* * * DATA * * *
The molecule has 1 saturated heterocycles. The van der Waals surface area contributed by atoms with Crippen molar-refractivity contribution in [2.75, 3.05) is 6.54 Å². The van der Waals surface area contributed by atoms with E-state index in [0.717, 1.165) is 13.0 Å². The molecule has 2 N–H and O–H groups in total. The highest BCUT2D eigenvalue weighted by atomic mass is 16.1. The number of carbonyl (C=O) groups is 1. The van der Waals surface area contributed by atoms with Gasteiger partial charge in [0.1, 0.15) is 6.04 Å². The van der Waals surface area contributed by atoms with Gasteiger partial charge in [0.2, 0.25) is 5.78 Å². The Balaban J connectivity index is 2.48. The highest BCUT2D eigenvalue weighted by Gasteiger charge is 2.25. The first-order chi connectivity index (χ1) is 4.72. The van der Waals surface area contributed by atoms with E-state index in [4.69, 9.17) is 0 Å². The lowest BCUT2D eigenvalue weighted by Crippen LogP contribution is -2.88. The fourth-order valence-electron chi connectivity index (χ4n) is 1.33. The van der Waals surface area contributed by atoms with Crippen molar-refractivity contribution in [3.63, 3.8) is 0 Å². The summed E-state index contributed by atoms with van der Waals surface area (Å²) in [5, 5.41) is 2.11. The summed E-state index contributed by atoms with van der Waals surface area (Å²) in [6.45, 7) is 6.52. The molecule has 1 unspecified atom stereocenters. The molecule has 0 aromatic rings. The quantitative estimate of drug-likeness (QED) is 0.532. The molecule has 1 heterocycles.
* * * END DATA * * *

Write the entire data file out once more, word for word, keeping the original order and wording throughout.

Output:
The molecule has 1 saturated heterocycles. The van der Waals surface area contributed by atoms with Crippen molar-refractivity contribution in [2.75, 3.05) is 6.54 Å². The van der Waals surface area contributed by atoms with E-state index in [0.717, 1.165) is 13.0 Å². The molecule has 2 N–H and O–H groups in total. The highest BCUT2D eigenvalue weighted by atomic mass is 16.1. The number of carbonyl (C=O) groups is 1. The van der Waals surface area contributed by atoms with Gasteiger partial charge in [0.1, 0.15) is 6.04 Å². The van der Waals surface area contributed by atoms with Gasteiger partial charge in [0.2, 0.25) is 5.78 Å². The Balaban J connectivity index is 2.48. The highest BCUT2D eigenvalue weighted by Gasteiger charge is 2.25. The first-order chi connectivity index (χ1) is 4.72. The van der Waals surface area contributed by atoms with E-state index in [4.69, 9.17) is 0 Å². The lowest BCUT2D eigenvalue weighted by Crippen LogP contribution is -2.88. The fourth-order valence-electron chi connectivity index (χ4n) is 1.33. The van der Waals surface area contributed by atoms with Crippen molar-refractivity contribution in [3.63, 3.8) is 0 Å². The summed E-state index contributed by atoms with van der Waals surface area (Å²) in [5, 5.41) is 2.11. The summed E-state index contributed by atoms with van der Waals surface area (Å²) in [6.45, 7) is 6.52. The molecule has 1 unspecified atom stereocenters. The molecule has 0 aromatic rings. The quantitative estimate of drug-likeness (QED) is 0.532. The molecule has 1 heterocycles.